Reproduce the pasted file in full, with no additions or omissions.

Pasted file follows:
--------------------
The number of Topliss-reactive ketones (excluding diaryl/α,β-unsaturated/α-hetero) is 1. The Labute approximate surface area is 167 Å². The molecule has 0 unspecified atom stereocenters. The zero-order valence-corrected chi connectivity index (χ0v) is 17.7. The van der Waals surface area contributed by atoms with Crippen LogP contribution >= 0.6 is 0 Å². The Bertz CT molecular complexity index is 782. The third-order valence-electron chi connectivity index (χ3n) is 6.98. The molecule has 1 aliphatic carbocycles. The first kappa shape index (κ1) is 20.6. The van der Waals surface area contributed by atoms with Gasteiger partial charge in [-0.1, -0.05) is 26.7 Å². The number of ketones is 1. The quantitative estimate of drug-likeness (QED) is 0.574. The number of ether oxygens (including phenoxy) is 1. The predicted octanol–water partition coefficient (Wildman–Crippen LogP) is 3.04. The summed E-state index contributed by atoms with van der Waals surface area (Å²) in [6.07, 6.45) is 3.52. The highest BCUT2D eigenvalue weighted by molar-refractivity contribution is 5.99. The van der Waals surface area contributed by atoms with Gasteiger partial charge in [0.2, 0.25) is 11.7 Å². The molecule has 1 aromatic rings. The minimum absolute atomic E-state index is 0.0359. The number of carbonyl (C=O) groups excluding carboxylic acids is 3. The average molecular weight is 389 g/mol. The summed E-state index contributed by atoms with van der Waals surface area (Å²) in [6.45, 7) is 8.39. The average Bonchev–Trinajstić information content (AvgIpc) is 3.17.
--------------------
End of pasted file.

The number of Topliss-reactive ketones (excluding diaryl/α,β-unsaturated/α-hetero) is 1. The Labute approximate surface area is 167 Å². The molecule has 0 unspecified atom stereocenters. The zero-order valence-corrected chi connectivity index (χ0v) is 17.7. The van der Waals surface area contributed by atoms with Crippen LogP contribution >= 0.6 is 0 Å². The Bertz CT molecular complexity index is 782. The third-order valence-electron chi connectivity index (χ3n) is 6.98. The molecule has 1 aliphatic carbocycles. The first kappa shape index (κ1) is 20.6. The van der Waals surface area contributed by atoms with Gasteiger partial charge in [-0.1, -0.05) is 26.7 Å². The number of ketones is 1. The quantitative estimate of drug-likeness (QED) is 0.574. The number of ether oxygens (including phenoxy) is 1. The predicted octanol–water partition coefficient (Wildman–Crippen LogP) is 3.04. The summed E-state index contributed by atoms with van der Waals surface area (Å²) in [6.07, 6.45) is 3.52. The highest BCUT2D eigenvalue weighted by molar-refractivity contribution is 5.99. The van der Waals surface area contributed by atoms with Gasteiger partial charge in [0.2, 0.25) is 11.7 Å². The molecule has 1 aromatic rings. The minimum absolute atomic E-state index is 0.0359. The number of carbonyl (C=O) groups excluding carboxylic acids is 3. The average molecular weight is 389 g/mol. The summed E-state index contributed by atoms with van der Waals surface area (Å²) in [6.45, 7) is 8.39. The average Bonchev–Trinajstić information content (AvgIpc) is 3.17.